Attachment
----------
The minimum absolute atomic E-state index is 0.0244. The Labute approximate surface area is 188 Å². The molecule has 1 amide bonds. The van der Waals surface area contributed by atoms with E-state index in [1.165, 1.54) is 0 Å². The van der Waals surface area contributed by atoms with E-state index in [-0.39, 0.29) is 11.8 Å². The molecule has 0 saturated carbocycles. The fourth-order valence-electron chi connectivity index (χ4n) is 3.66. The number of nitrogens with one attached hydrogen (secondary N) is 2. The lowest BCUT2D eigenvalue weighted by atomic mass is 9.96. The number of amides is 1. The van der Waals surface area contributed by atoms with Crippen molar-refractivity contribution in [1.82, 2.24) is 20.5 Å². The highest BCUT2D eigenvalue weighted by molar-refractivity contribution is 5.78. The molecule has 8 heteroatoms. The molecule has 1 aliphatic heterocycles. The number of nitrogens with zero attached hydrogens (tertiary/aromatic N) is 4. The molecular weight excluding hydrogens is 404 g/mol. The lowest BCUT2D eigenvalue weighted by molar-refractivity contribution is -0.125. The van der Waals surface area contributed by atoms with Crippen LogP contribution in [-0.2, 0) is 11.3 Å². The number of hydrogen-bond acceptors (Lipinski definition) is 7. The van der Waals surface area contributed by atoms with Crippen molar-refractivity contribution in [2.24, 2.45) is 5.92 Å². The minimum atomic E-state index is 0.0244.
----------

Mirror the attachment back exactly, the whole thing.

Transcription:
The minimum absolute atomic E-state index is 0.0244. The Labute approximate surface area is 188 Å². The molecule has 1 amide bonds. The van der Waals surface area contributed by atoms with E-state index in [1.165, 1.54) is 0 Å². The van der Waals surface area contributed by atoms with E-state index in [-0.39, 0.29) is 11.8 Å². The molecule has 0 saturated carbocycles. The fourth-order valence-electron chi connectivity index (χ4n) is 3.66. The number of nitrogens with one attached hydrogen (secondary N) is 2. The lowest BCUT2D eigenvalue weighted by atomic mass is 9.96. The number of amides is 1. The van der Waals surface area contributed by atoms with Crippen molar-refractivity contribution in [1.82, 2.24) is 20.5 Å². The highest BCUT2D eigenvalue weighted by molar-refractivity contribution is 5.78. The molecule has 8 heteroatoms. The molecule has 1 aliphatic heterocycles. The number of nitrogens with zero attached hydrogens (tertiary/aromatic N) is 4. The molecular weight excluding hydrogens is 404 g/mol. The lowest BCUT2D eigenvalue weighted by molar-refractivity contribution is -0.125. The van der Waals surface area contributed by atoms with Crippen LogP contribution in [-0.2, 0) is 11.3 Å². The number of hydrogen-bond acceptors (Lipinski definition) is 7. The van der Waals surface area contributed by atoms with Crippen molar-refractivity contribution in [2.24, 2.45) is 5.92 Å². The minimum atomic E-state index is 0.0244.